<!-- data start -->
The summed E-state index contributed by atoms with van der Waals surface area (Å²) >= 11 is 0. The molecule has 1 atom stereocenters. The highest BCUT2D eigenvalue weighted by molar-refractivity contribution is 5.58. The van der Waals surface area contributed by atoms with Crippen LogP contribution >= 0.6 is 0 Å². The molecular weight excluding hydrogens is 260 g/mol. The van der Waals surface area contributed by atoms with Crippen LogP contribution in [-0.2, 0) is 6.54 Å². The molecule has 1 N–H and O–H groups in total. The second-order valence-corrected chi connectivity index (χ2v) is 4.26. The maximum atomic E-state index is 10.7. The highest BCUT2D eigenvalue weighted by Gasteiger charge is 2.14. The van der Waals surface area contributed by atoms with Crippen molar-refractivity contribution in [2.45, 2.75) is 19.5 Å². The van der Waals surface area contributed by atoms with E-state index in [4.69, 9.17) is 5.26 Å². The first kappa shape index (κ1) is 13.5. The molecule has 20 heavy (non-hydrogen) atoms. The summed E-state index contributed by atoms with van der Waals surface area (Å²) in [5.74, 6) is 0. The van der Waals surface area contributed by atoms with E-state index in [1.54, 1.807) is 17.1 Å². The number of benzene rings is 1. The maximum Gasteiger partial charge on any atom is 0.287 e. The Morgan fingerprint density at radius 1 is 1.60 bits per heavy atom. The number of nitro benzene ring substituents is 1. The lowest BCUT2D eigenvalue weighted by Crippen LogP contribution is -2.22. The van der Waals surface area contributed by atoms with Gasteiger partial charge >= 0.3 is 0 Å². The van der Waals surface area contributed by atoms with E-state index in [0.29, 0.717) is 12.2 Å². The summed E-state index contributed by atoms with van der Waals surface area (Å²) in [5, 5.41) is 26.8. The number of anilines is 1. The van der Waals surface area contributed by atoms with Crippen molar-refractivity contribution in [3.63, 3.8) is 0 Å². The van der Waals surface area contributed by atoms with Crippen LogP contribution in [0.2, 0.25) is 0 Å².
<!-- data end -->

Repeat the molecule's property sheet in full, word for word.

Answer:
The summed E-state index contributed by atoms with van der Waals surface area (Å²) >= 11 is 0. The molecule has 1 atom stereocenters. The highest BCUT2D eigenvalue weighted by molar-refractivity contribution is 5.58. The van der Waals surface area contributed by atoms with Crippen LogP contribution >= 0.6 is 0 Å². The molecular weight excluding hydrogens is 260 g/mol. The van der Waals surface area contributed by atoms with Crippen LogP contribution in [-0.2, 0) is 6.54 Å². The molecule has 1 N–H and O–H groups in total. The second-order valence-corrected chi connectivity index (χ2v) is 4.26. The maximum atomic E-state index is 10.7. The highest BCUT2D eigenvalue weighted by Gasteiger charge is 2.14. The van der Waals surface area contributed by atoms with Crippen molar-refractivity contribution in [2.45, 2.75) is 19.5 Å². The van der Waals surface area contributed by atoms with E-state index in [4.69, 9.17) is 5.26 Å². The first kappa shape index (κ1) is 13.5. The molecule has 20 heavy (non-hydrogen) atoms. The summed E-state index contributed by atoms with van der Waals surface area (Å²) in [5.74, 6) is 0. The van der Waals surface area contributed by atoms with E-state index in [1.54, 1.807) is 17.1 Å². The number of benzene rings is 1. The maximum Gasteiger partial charge on any atom is 0.287 e. The Morgan fingerprint density at radius 1 is 1.60 bits per heavy atom. The number of nitro benzene ring substituents is 1. The lowest BCUT2D eigenvalue weighted by Crippen LogP contribution is -2.22. The van der Waals surface area contributed by atoms with Gasteiger partial charge >= 0.3 is 0 Å². The van der Waals surface area contributed by atoms with E-state index in [0.29, 0.717) is 12.2 Å². The summed E-state index contributed by atoms with van der Waals surface area (Å²) in [5, 5.41) is 26.8. The number of anilines is 1. The van der Waals surface area contributed by atoms with Crippen molar-refractivity contribution in [3.63, 3.8) is 0 Å². The van der Waals surface area contributed by atoms with Crippen LogP contribution in [0.2, 0.25) is 0 Å².